The group is involved in several projects ranging across several research areas. Here is a list of the currently active projects.
EasyLocal is an object-oriented framework that can be used as a general tool for the development of local search algorithms in C++ and Java. The basic idea of EasyLocal is to capture the essential features of most local search metaheuristics, and their possible compositions. This allows the user to address the design and implementation issues of new heuristics in a more principled way. Furthermore, the framework can easily be customized by an expert user allowing the development of new metaheuristics, and its architecture fully supports the reuse of code.
The educational timetabling problem consists in scheduling a sequence of events (typically lectures or examinations) which involves teachers and students in a prefixed period of time, satisfying a set of constraints of various types. Constraints involve, among others, overlapping of events with common participants, capacity of rooms, and student and teacher workload.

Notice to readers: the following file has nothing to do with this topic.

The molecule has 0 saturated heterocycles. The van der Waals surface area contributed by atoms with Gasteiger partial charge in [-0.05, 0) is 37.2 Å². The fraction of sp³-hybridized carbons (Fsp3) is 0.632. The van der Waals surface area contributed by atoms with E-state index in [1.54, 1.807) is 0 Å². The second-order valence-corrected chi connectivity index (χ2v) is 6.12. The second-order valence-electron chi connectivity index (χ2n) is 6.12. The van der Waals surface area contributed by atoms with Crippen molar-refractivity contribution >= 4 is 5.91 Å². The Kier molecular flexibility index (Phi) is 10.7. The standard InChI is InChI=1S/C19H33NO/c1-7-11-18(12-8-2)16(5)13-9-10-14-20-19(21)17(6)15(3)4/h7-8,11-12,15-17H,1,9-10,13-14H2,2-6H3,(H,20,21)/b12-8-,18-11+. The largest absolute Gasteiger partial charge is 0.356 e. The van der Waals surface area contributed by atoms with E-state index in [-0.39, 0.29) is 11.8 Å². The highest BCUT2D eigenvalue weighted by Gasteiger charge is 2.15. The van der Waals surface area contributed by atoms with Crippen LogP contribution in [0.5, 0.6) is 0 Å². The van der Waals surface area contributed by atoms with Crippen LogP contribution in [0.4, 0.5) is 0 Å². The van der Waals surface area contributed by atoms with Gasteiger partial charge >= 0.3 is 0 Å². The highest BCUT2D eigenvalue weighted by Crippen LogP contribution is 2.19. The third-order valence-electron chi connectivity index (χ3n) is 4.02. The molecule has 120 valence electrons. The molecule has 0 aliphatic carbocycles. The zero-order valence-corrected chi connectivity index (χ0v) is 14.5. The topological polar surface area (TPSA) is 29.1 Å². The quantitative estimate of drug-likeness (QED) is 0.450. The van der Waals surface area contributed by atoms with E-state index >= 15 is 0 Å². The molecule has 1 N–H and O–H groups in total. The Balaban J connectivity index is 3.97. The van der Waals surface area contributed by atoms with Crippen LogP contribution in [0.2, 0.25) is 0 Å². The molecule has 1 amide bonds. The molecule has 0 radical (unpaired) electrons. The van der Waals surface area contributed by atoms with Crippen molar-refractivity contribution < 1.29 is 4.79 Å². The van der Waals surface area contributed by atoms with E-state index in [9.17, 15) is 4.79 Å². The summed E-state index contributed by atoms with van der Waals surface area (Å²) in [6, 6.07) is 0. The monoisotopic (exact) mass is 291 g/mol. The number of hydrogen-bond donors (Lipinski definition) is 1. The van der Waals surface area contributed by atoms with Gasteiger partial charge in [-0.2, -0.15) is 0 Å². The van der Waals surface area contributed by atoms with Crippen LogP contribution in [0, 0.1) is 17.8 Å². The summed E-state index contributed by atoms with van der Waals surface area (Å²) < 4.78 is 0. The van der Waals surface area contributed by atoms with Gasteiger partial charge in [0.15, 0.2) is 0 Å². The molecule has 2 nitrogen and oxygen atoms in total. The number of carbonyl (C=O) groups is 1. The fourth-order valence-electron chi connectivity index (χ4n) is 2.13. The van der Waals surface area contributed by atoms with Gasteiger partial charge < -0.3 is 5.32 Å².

We tackle complex real-world variants of the classical Vehicle Routing Problem and Three Dimensional Packing Problem, with a lot of practical features. In the web site we make available our real-world instances, along with our best results.
The patient admission scheduling (PAS) problem consists assigning patients to beds in such a way to maximize both medical treatment effectiveness and patients' comfort. The problem has been defined by Demeester et al. (2010). The Dynamic Patient Admission Scheduling Problem under Uncertainty (PASU) extends the PAS problem, by including several real-world features, such as the presence of emergency patients, uncertainty in stay lengths, and the possibility to delay admissions.
The portfolio selection problem is a computational finance problem that consists in selecting a set of assets, and the share invested in each asset, that provides the investor a minimum required return and minimizes the risk.
TT-MAS is a multi-agent system for distributed course timetabling. We consider the timetabling problem for a set of university departments, in which each department prepares the schedule according to private rules, constraints, and objectives, and relying on own resources. In order to share and/or exchange resources for mutual benefits the system allows the departments to negotiate on a common marketplace and making use of an artificial currency.